DETROIT -- The 2009 Ford F-150 Lariat was an extraordinarily great pickup truck. It’s hard to believe that it was meant to haul anything.
Let's see, my test vehicle had heated and cooled front seats, USB and auxiliary jacks, satellite radio, a rearview camera with the screen in the rearview mirror, a power sliding rear window, chrome step bar, 20-inch aluminum wheels, leather trimmed captain's chairs, an in-dash six disc CD changer with W/MP3 capability, a reverse sensing system and a garage door opener for good measure.
And that wasn't all the equipment. It was also equipped with adjustable pedals, power folding heated side view mirrors with puddle lamps, dual climate controls, a tire pressure monitoring system, trailer sway control and trailer towing package as well as Ford's sync voice activated control system which included Bluetooth that turns compatible cell phones into hands free car phones.
Oh, my test vehicle was also a super crew which meant that it had second row seats. When I got back there I found more head, leg and hip room than would be in the back seat of a full-size sedan.
However, make no mistake; the F-150 Lariat could pull truck duty. It had a 320 horsepower V8 that made 390 pound-feet of torque. The engine was mated to a six speed automatic transmission. This truck could tow 9,800 lbs. But since it was a 4X2, I don't think it was meant to do heavy lifting on a regular basis.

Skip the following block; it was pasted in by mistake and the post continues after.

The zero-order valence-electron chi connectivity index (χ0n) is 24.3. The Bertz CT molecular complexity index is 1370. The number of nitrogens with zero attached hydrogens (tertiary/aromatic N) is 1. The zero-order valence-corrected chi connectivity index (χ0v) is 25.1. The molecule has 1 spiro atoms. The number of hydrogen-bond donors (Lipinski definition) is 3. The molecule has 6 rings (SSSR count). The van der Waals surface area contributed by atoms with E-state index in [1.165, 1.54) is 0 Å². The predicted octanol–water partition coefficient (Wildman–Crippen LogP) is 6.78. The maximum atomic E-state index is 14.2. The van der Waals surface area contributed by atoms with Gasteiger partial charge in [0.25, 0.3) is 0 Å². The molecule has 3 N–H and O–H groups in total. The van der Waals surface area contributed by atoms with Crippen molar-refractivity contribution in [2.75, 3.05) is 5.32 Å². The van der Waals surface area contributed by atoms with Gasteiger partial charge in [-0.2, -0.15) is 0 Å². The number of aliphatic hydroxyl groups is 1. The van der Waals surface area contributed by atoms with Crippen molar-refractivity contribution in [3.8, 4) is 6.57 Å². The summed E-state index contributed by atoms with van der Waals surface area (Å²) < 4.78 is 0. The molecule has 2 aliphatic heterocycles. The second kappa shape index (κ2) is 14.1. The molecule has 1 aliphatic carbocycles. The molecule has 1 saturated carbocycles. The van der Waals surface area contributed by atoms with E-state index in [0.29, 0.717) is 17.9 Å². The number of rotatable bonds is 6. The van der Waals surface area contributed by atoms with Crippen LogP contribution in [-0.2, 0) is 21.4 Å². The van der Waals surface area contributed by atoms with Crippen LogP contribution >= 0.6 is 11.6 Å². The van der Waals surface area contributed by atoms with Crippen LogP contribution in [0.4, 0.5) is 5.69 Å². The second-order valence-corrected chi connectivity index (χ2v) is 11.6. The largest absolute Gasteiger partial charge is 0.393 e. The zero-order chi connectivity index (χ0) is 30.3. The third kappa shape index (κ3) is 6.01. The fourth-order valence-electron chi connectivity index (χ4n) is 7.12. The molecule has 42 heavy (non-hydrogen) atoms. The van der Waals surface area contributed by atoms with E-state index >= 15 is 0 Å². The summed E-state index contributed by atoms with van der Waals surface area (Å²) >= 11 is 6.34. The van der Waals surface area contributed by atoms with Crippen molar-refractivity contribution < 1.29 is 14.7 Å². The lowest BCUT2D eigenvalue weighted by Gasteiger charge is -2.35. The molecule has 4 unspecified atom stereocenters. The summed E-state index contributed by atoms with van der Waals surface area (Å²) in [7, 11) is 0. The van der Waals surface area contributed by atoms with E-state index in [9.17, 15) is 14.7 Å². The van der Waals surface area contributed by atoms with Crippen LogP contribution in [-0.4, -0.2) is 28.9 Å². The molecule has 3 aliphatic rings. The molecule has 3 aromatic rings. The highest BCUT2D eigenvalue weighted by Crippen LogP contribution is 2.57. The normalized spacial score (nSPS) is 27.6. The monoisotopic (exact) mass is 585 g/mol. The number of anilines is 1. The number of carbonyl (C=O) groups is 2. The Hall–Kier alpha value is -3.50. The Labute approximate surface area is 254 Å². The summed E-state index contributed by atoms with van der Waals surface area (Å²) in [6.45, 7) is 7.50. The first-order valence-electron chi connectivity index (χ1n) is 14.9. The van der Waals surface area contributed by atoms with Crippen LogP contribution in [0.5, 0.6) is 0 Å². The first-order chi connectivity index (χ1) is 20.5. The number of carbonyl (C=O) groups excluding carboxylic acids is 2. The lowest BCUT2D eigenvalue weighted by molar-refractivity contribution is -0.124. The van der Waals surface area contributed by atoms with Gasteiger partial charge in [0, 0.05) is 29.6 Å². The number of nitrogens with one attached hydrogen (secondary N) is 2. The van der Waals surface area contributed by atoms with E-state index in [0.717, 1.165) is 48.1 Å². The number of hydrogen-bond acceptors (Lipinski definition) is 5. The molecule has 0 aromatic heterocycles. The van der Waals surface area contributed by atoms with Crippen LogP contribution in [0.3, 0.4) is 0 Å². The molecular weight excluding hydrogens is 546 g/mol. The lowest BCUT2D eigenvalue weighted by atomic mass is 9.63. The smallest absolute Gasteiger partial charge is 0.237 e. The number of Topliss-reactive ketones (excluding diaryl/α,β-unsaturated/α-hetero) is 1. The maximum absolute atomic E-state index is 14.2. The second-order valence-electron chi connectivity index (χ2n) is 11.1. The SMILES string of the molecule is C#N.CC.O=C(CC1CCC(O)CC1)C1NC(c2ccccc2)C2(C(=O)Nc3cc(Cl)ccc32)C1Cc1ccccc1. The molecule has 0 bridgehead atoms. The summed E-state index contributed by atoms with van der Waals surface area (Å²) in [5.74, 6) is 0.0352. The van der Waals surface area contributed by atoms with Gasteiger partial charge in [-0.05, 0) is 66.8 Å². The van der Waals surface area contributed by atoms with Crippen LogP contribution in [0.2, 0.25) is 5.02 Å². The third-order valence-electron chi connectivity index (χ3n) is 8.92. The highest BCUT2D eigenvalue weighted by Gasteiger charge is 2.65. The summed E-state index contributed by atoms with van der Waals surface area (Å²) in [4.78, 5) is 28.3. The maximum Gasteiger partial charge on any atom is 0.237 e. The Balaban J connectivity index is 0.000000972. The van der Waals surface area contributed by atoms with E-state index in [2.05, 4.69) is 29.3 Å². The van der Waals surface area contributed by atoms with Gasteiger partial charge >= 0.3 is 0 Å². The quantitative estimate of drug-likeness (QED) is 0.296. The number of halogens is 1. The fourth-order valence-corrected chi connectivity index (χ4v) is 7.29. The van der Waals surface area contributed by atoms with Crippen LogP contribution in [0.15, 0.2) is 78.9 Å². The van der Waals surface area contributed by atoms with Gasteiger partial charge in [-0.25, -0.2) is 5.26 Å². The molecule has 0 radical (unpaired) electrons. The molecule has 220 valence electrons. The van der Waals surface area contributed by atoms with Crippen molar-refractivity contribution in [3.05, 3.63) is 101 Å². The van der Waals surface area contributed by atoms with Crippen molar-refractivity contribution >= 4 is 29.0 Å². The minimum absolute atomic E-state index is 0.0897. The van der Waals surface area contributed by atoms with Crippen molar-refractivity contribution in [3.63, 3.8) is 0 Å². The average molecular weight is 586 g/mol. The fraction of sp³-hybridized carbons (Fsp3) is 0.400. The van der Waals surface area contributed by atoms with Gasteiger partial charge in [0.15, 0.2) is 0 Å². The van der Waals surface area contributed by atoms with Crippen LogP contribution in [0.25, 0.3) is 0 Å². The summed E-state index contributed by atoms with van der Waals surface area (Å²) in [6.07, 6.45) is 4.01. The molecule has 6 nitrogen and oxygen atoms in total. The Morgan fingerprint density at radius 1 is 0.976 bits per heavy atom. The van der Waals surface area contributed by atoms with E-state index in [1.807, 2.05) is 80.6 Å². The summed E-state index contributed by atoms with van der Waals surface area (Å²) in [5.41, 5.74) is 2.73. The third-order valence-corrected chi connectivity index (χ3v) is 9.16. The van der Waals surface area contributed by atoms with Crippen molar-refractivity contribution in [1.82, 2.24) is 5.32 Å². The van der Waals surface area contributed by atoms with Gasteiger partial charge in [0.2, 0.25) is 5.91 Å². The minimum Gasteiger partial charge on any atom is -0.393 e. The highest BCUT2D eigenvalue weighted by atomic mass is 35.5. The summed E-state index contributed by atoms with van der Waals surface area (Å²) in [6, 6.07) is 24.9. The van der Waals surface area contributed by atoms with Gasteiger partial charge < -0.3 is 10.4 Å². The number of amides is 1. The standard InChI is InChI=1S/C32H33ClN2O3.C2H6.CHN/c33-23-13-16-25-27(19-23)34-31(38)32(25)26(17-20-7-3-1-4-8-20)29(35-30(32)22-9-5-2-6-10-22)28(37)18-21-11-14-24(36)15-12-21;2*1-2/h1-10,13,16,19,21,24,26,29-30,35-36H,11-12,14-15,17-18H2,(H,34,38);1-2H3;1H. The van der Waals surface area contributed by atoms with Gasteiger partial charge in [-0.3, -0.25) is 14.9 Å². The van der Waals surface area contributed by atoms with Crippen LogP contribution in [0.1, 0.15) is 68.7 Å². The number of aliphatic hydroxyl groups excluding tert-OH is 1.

The Lariat, it seems to me, was meant for folks who want to use a pickup truck as a personal vehicle. And it was good. The truck was very impressive on the road. Acceleration on expressways was quick. Power was effortlessly put to the wheels. Several times I looked up and I was doing 80 mph on the Davidson Freeway.
Pickup trucks have come a long way. The F-150's ride wasn't sedan like but it wasn't the rough and tumble bump and grind that you'd normal associate with a pickup. It was relatively smooth on the pavement.
Handling was relatively easy; although I had to remember that I was driving a pickup truck and make sure that I didn't cut corners short with the 5 ft. 5 in. bed. The F-150 was also equipped with a memory driver's seat.
There was no navigation system. Still, I found the controls a bit confusing. There are a lot of buttons in the F-150 Lariat. It makes sense to read the owner's manual. Ford says more than 30 storage areas are built into the interior, ranging from a bin on the top of the instrument panel to a number of small spaces designed to accommodate tools like cell phones, MP3 players, PDAs and gate access cards.
A redesigned, more ergonomic shifter remains on the console. The interior also retains the circular air vents that have become a hallmark of F-150 design, but they now feature a small tab mounted inside to help more easily direct air flow.
New, larger buttons and switches are ergonomically designed and within easy reach and view of the driver. The USB port and auxiliary MP3 player input are conveniently mounted on the dash. Two 12-volt outlets are easy to reach: one on the dash and one in the center console.
The point is that the F-150 is designed for the owner who is wants to haul passengers in comfort and cargo with ease. My test vehicle was $39,935.